“Mowing” by Ada Limón

The man across the street is mowing 40 acres on a small lawn mower.
It’s so small, it must take him days, so I imagine that he likes it. He
must. He goes around each tree carefully. He has 10,000 trees; it’s
a tree farm, so there are so many trees. One circle here. One circle
there. My dog and I’ve been watching. The light’s escaping the sky,
and there’s this place I like to stand, it’s before the rise, so I’m invis-
ible. I’m standing there, and I’ve got the dog, and the man is mow-
ing in his circles. So many circles. There are no birds or anything, or
none that I can see. I imagine what it must be like to stay hidden,
disappear in the dusky nothing and stay still in the night. It’s not
sadness, though it may sound like it. I’m thinking about people
and trees and how I wish I could be silent more, be more tree than
anything else, less clumsy and loud, less crow, more cool white pine,
and how it’s hard not to always want something else, not just to let
the savage grass grow.

“Mowing” by Ada Limón, from Bright Dead Things by Ada Limón (Minneapolis: Milkweed Editions, 2015). Copyright © 2015 by Ada Limón.

Visit Poets & Writers to listen to (and to read) this and three more pieces by Limón.

5 thoughts on ““Mowing” by Ada Limón

  1. Jim Brennan

    One of life’s great mysteries: I begin each day with Writer’s Almanac, and then during the day read another poem here at Words for the Year, and I wonder: how is it you don’t have thousands of followers?

    Liked by 1 person

    1. You’re too kind, Jim, thank you.
      The Writer’s Almanac has quite a few years on me. 🙂 Mr. Keillor began it in 1993. (I know because many pieces here come from their deep archives.)
      I began in 2014 (and maybe have one more year in me here) and do zero advertising. Everything is word of mouth or social media sharing or the right people stumbling upon the right poem at the right time. It’s fascinating to me how much the site has grown given only those parameters.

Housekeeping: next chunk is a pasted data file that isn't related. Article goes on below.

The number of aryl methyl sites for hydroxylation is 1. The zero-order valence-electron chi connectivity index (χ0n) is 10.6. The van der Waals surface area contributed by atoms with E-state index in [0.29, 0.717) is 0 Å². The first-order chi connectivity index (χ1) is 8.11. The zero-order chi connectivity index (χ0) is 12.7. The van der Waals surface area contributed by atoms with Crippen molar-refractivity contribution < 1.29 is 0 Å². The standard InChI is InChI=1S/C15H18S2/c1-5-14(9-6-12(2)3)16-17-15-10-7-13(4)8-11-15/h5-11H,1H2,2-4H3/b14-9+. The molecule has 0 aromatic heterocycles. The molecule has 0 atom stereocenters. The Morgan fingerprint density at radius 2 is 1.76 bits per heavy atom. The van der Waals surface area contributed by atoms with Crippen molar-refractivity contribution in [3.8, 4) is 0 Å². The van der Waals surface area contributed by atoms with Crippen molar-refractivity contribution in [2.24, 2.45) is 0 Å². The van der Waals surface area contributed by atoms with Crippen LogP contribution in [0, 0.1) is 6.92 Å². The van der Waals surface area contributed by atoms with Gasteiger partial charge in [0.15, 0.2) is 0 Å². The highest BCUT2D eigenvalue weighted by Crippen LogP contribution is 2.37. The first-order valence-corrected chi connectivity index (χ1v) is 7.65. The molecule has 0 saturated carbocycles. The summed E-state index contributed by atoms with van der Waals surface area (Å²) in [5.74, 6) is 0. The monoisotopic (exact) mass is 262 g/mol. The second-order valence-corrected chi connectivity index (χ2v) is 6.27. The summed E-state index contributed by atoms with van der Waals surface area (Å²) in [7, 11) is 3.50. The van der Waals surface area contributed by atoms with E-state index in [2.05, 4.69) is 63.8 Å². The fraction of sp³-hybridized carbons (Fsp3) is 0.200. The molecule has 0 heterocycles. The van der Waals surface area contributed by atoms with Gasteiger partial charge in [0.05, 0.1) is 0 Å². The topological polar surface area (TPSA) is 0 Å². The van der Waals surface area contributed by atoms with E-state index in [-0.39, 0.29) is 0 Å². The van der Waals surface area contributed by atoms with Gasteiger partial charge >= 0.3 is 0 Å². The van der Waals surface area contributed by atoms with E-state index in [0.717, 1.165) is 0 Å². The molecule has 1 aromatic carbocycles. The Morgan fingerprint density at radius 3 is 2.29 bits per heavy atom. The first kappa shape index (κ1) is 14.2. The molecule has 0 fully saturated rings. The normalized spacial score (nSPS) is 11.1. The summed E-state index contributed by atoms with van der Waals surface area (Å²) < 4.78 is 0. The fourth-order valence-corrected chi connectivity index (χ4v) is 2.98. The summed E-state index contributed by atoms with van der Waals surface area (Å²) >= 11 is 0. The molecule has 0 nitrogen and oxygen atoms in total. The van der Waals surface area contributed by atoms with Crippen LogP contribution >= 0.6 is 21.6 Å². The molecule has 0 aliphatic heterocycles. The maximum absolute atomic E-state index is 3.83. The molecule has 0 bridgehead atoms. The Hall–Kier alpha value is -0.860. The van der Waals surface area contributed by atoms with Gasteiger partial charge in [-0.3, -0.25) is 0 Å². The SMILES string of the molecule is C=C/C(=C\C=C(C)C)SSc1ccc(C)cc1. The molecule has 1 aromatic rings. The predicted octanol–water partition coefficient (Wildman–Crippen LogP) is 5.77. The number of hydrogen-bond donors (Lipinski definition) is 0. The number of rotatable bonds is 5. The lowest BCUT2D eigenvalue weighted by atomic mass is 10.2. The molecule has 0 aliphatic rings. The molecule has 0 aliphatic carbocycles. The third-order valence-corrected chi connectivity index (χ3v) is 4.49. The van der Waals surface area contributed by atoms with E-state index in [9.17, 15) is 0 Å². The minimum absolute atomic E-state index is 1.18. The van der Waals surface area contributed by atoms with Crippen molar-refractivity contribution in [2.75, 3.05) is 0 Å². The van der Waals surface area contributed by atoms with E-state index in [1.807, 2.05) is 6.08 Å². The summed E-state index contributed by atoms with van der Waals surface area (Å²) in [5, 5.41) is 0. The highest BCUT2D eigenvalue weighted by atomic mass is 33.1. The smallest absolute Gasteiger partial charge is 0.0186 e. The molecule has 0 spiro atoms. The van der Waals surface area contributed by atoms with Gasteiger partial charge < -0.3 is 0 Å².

I like to think the intimate smaller setting allows us to fly just under the radar of the major publishers and legal staffs, too. I don’t always have time to seek permission in advance, though I strive to always source and link to books, so I think our zero-revenue and small size affords us extra leniency.
      All this to say…I’m beyond grateful for what we have here; it’s perfect. 🙂
      Thank you so much for your sweet note. -c

      Liked by 1 person

  2. Brian Dean Powers

    I’m curious: did the author present this as a poem (with line breaks) or a prose poem (no line breaks)? Prose poems seem really difficult to write (for me anyway).

    Liked by 1 person

    1. You know what Brian? Your curiosity was onto something. She has presented this poem both ways.
      I copied the text and formatting from Poets & Writers. I link to it above. It was published in August 2015, and the poet links to the site on her own website and even did audio for it. However in her book, Bright Dead Things, published in September 2015, this poem is presented as a prose poem with no line breaks at all.

      Given its prose format in the book, I’m sure that is her preferred format. However, she signed off on the pw site, so I would hope she’s okay with the line breaks.

      I’ll add a footnote to the posting later from the laptop. Thanks for catching this! Great intuition, Brian!

      Liked by 1 person

      1. Brian Dean Powers

        I’ve been trying my hand at prose poems and have been finding it difficult. Maybe because there’s no real definition of what a prose poem might be. That’s why I wondered.

        Liked by 1 person

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